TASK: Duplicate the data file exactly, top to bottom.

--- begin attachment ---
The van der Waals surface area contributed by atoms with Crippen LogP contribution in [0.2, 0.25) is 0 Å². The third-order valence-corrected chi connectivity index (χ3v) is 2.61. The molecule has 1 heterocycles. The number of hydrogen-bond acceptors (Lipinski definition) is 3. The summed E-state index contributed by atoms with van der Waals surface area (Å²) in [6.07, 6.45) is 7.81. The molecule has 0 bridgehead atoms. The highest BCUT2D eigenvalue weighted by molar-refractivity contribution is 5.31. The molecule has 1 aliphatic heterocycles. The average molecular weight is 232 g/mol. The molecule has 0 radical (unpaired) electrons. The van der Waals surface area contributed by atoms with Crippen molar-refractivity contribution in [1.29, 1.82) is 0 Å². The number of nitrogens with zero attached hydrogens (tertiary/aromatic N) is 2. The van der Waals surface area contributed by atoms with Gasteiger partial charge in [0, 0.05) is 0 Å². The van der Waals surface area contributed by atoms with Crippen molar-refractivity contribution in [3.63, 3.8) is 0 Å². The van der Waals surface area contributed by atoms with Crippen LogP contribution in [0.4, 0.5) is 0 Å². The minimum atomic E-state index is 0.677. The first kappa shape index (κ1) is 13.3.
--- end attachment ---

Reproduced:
The van der Waals surface area contributed by atoms with Crippen LogP contribution in [0.2, 0.25) is 0 Å². The third-order valence-corrected chi connectivity index (χ3v) is 2.61. The molecule has 1 heterocycles. The number of hydrogen-bond acceptors (Lipinski definition) is 3. The summed E-state index contributed by atoms with van der Waals surface area (Å²) in [6.07, 6.45) is 7.81. The molecule has 0 bridgehead atoms. The highest BCUT2D eigenvalue weighted by molar-refractivity contribution is 5.31. The molecule has 1 aliphatic heterocycles. The average molecular weight is 232 g/mol. The molecule has 0 radical (unpaired) electrons. The van der Waals surface area contributed by atoms with Crippen molar-refractivity contribution in [1.29, 1.82) is 0 Å². The number of nitrogens with zero attached hydrogens (tertiary/aromatic N) is 2. The van der Waals surface area contributed by atoms with Gasteiger partial charge in [0, 0.05) is 0 Å². The van der Waals surface area contributed by atoms with Crippen molar-refractivity contribution in [3.63, 3.8) is 0 Å². The van der Waals surface area contributed by atoms with Crippen LogP contribution in [0.4, 0.5) is 0 Å². The minimum atomic E-state index is 0.677. The first kappa shape index (κ1) is 13.3.